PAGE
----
England are preparing themselves for Pakistan's withdrawal from Monday's Twenty20 international and have started to approach players to form a World XI as alternative opponents.
Monday's match was supposed to start the one-day series against Pakistan, but the tourists' participation is still in doubt while they wait for the International Cricket Council to name a date for the disciplinary hearing with captain Inzamam-ul-Haq.
Pakistan have not ruled out playing on Monday, but after talks between the Pakistan Cricket Board and the England and Wales Cricket Board it was decided to put a contingency plan together to ensure a match took place.
"We're pleased that discussions strongly indicate the England v Pakistan Twenty20 international and the subsequent NatWest Series will proceed as planned," said ECB chief executive David Collier.
"However, given the current uncertainty concerning the scheduling of the Code of Conduct hearing and imminence of the Twenty20 international, it is prudent to examine all options to provide spectators with guaranteed play on Monday.
"This has been achieved and while ECB and PCB hope that this contingency plan will not be required, the International XI remains on standby."
Shahriyar Khan, the PCB chairman, has held meetings with David Morgan, his counterpart at the ECB, and has reassured England of Pakistan's desire to continue with the Twenty20 match and the five-match one-day series which follows.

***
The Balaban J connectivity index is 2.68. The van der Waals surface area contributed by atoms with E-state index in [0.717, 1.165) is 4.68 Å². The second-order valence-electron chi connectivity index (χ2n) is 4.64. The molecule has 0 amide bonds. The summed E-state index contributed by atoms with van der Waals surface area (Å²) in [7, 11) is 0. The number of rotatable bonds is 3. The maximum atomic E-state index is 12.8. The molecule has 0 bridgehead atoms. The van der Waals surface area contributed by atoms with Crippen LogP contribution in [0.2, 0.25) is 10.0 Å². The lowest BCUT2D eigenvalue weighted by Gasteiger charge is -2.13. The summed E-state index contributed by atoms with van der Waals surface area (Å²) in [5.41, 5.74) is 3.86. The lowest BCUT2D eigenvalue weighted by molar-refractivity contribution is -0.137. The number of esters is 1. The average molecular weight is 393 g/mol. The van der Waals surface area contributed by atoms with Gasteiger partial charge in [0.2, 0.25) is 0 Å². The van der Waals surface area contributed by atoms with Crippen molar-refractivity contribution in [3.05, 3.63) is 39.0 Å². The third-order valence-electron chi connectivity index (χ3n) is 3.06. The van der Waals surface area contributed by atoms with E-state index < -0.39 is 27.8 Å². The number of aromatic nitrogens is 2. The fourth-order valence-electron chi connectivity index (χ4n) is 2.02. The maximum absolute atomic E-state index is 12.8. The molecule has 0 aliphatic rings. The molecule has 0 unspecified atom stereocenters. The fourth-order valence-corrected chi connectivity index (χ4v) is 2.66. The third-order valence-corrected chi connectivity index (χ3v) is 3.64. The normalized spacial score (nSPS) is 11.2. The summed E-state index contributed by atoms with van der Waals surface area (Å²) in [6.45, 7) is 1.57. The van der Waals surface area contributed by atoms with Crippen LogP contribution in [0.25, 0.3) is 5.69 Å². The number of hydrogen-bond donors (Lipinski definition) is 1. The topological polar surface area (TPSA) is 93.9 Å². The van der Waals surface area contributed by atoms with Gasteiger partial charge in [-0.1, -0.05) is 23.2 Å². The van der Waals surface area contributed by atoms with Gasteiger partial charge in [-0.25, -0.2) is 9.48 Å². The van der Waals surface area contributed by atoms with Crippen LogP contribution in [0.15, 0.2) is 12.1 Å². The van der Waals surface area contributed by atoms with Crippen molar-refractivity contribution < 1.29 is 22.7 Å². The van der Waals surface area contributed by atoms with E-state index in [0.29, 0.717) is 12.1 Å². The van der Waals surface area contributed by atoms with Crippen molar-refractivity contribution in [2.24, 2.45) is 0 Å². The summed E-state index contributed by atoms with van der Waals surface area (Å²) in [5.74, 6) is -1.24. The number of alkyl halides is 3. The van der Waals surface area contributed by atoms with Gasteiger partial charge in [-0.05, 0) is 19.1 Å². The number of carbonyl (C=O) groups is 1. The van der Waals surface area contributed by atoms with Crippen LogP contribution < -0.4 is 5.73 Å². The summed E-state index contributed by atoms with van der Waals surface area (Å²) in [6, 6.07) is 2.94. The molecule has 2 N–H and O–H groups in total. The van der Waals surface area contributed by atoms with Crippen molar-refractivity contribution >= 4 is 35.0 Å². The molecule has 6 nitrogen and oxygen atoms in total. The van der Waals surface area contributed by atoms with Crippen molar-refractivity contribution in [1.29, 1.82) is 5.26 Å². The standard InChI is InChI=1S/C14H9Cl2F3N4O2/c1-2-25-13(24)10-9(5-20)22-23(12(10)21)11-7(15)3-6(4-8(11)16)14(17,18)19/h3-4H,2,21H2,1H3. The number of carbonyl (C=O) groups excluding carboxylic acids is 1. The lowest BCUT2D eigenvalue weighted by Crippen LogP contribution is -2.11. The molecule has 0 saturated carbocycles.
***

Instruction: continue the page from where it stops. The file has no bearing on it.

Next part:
But Shahriyar admitted that until a new date can be set for the ICC commission hearing which was originally scheduled for today, Pakistan remain concerned and may decide to withdraw from the remainder of the tour.
Collier added: "The ECB can also confirm that it has been in discussion with ICC and other full member boards to provide a further contingency plan for the NatWest series.
"These discussions are well advanced, but it is hoped that the Pakistan team will be able to fulfil its commitments."
The Pro40 match scheduled for Monday between Nottinghamshire and Glamorgan has also been postponed to allow major players from those clubs, notably New Zealand's Stephen Fleming, to play in the Twenty20.
Meanwhile, Pakistan coach Bob Woolmer admitted last night that the furore which has followed the unprecedented abandonment of the Oval Test and placed the remainder of their tour in doubt left him at one stage considering a resignation.
"Throughout this whole affair I have remained behind the Pakistan team and captain," said the former England and Warwickshire batsman. "I did contemplate resigning. I am 58 and at an age where I don't need these things in my career and my life.
"I was very 'down' at the time. But I feel it is important now to stay strong."